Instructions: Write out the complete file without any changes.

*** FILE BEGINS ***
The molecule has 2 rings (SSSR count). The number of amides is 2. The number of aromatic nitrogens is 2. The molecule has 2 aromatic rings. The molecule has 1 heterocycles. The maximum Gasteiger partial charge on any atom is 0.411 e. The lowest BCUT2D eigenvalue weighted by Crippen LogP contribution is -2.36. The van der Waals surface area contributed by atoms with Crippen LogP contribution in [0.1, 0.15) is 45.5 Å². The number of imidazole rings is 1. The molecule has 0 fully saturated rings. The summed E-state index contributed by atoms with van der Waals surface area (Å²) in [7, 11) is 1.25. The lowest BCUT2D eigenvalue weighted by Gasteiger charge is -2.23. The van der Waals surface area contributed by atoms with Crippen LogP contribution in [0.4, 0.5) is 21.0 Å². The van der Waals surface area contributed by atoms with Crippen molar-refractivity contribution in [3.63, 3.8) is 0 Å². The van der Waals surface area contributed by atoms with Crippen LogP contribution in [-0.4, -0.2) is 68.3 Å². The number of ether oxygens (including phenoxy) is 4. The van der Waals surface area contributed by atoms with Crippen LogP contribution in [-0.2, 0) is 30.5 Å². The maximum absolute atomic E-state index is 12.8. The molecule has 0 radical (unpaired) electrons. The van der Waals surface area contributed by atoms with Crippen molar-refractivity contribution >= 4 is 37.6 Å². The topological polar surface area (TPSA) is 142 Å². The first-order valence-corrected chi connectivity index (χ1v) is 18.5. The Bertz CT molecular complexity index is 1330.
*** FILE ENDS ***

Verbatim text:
The molecule has 2 rings (SSSR count). The number of amides is 2. The number of aromatic nitrogens is 2. The molecule has 2 aromatic rings. The molecule has 1 heterocycles. The maximum Gasteiger partial charge on any atom is 0.411 e. The lowest BCUT2D eigenvalue weighted by Crippen LogP contribution is -2.36. The van der Waals surface area contributed by atoms with Crippen LogP contribution in [0.1, 0.15) is 45.5 Å². The number of imidazole rings is 1. The molecule has 0 fully saturated rings. The summed E-state index contributed by atoms with van der Waals surface area (Å²) in [7, 11) is 1.25. The lowest BCUT2D eigenvalue weighted by Gasteiger charge is -2.23. The van der Waals surface area contributed by atoms with Crippen LogP contribution in [0.4, 0.5) is 21.0 Å². The van der Waals surface area contributed by atoms with Crippen molar-refractivity contribution in [3.63, 3.8) is 0 Å². The van der Waals surface area contributed by atoms with Crippen LogP contribution in [-0.4, -0.2) is 68.3 Å². The number of ether oxygens (including phenoxy) is 4. The van der Waals surface area contributed by atoms with Crippen LogP contribution in [-0.2, 0) is 30.5 Å². The maximum absolute atomic E-state index is 12.8. The molecule has 0 radical (unpaired) electrons. The van der Waals surface area contributed by atoms with Crippen molar-refractivity contribution >= 4 is 37.6 Å². The topological polar surface area (TPSA) is 142 Å². The first-order valence-corrected chi connectivity index (χ1v) is 18.5. The Bertz CT molecular complexity index is 1330.